To ship dangerous goods by air, you must follow the general packing requirements in Section 5.0.2 of the International Air Transport Association’s (IATA) Dangerous Goods Regulations (DGR). You must also follow the requirements that apply to each hazard class included in your shipment. For example, hazard classes 1 Explosives, 2 Gases, and 7 Radioactives have their own general packing requirements. You can locate the specific packing instructions for any dangerous good by finding the material’s proper shipping name in column B of the IATA DGR’s list of dangerous goods, and then look for the packing instruction that is referenced in columns G, I, and K.
The general packing requirements in IATA DGR section 5.0.2 include:
- You must use good quality packaging, able to withstand loading/unloading and conditions normal to transport
- Packages must be constructed and closed in a manner that prevents any loss of contents
- Packages must be closed according to the manufacturer’s specifications
- No dangerous residue can be on the outside of the package
- The package, including absorbents and cushioning material, must be compatible with its contents
- Packages must not be used if they are constructed of materials that can become softened, brittle, or permeable due to temperatures experienced during air transport; chemical reaction with the contents; or the use of a refrigerant
- Wood packaging materials must conform to the International Standards for Phytosanitary Measures No. 15 (ISPM15) and EU Commission Directive 2004/102/EC
- Packaging and closure method must take into consideration temperature and vibration extremes
- Liquids in inner packaging must have a positive means of closure (e.g., tape, friction sleeves) or must be placed inside a leak-proof liner
- Enough head space must be provided so that liquids do not completely fill the package at 130°F
- Packaging for liquids must be able to withstand an internal pressure that produces the specified pressure differential in IATA DGR section 126.96.36.199 without leakage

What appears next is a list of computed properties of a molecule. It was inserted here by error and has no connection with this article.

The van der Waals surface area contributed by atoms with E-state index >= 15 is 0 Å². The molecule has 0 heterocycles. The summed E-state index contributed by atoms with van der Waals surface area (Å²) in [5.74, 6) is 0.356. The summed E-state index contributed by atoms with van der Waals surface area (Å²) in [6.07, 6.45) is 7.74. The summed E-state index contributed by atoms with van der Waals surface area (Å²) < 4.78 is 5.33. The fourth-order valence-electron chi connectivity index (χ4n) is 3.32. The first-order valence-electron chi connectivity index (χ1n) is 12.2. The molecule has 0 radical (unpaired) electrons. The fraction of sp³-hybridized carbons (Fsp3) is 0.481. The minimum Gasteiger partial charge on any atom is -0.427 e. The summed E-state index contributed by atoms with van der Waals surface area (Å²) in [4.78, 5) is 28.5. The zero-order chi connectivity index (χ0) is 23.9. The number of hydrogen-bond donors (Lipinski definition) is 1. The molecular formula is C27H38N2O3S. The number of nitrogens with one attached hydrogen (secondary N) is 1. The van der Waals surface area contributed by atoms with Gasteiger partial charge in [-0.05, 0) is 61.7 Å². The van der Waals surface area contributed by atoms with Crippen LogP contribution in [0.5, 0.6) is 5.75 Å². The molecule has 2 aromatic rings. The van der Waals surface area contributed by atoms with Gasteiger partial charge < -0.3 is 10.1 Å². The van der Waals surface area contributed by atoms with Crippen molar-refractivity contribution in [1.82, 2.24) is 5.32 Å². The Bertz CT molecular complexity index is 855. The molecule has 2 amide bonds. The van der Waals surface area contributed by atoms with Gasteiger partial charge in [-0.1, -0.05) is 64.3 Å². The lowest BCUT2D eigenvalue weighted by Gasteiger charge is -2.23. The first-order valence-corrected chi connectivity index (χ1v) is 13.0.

- Packaging for solids that may become liquid during transport must be capable of containing the substance in its liquid state
- Different dangerous goods may be combined in a single package, as long as they are compatible; inner packaging used and the quantity limits meet those specified by each applicable packing instruction; the outer packaging used is permitted by all applicable packing instructions; and the package meets the specification performance standards for the most restrictive packing group of dangerous good contained in the packaging. A Q-value calculation may be required.
- For combination packages (inner and outer package)
- Cushioning must be provided between the inner and outer packages
- Liquids must be upright and orientation arrow labels or marks must be placed on two opposite sides of the outer package
- Outer combination packages that have been tested with different types of inner packages may contain a variety of inner packages. If an equivalent level of performance is maintained, variations of inner packaging are permitted without further package testing, as described below:
- Fewer inner packages can be used as long as sufficient cushioning is used to fill any voids
- Inner packagings of equivalent or smaller size can be used as long as they are similar in shape and have the same or smaller openings and similar closures to the tested inner packagings; the material of construction offers equal resistance to impact/force; sufficient cushioning material is used to fill any voids; and the inner packagings are oriented in the same manner as in the tested package
- Outer packages must not allow dangerous evolution of heat due to friction
- Unless authorized in the DGR, venting of packages is not permitted (for example, venting is required for shipments of dry ice)
- Each package must be large enough to accommodate all the required marks and labels
- Packages that contain residues of dangerous goods remain fully regulated
- Package integrity must be maintained if wet ice is used as a coolant
- Packaging intended for liquids must undergo leak-proofness testing
- Plastic drums and jerricans and rigid plastic intermediate bulk containers (IBC) and composite IBCs with plastic inner receptacles may not be used if more than five years old. The date of manufacture is marked on these packages.
- Self-reactive materials and organic peroxides must be packaged in PGII specification packaging.
The class-specific general requirements applicable to each hazard class are found at the beginning of the packing instructions for each hazard class. For example, the general requirements for Class 1 Explosives are found in section 5.1 of the IATA DGR, immediately preceding packing instruction 101; the general requirements for Class 2 Gases are found in section 5.2, immediately preceding packing instruction 200; and the general requirements for Class 7 Radioactives are found in section 10.6.
In summary, when shipping dangerous goods, you must follow the general packing requirements, the hazard-specific general requirements, as well as the materials’ packing instructions that are referenced in columns G, I, and K of the IATA DGR list. Packages that do not meet the general packing requirements and/or the hazard-specific requirements may not be used to ship dangerous goods.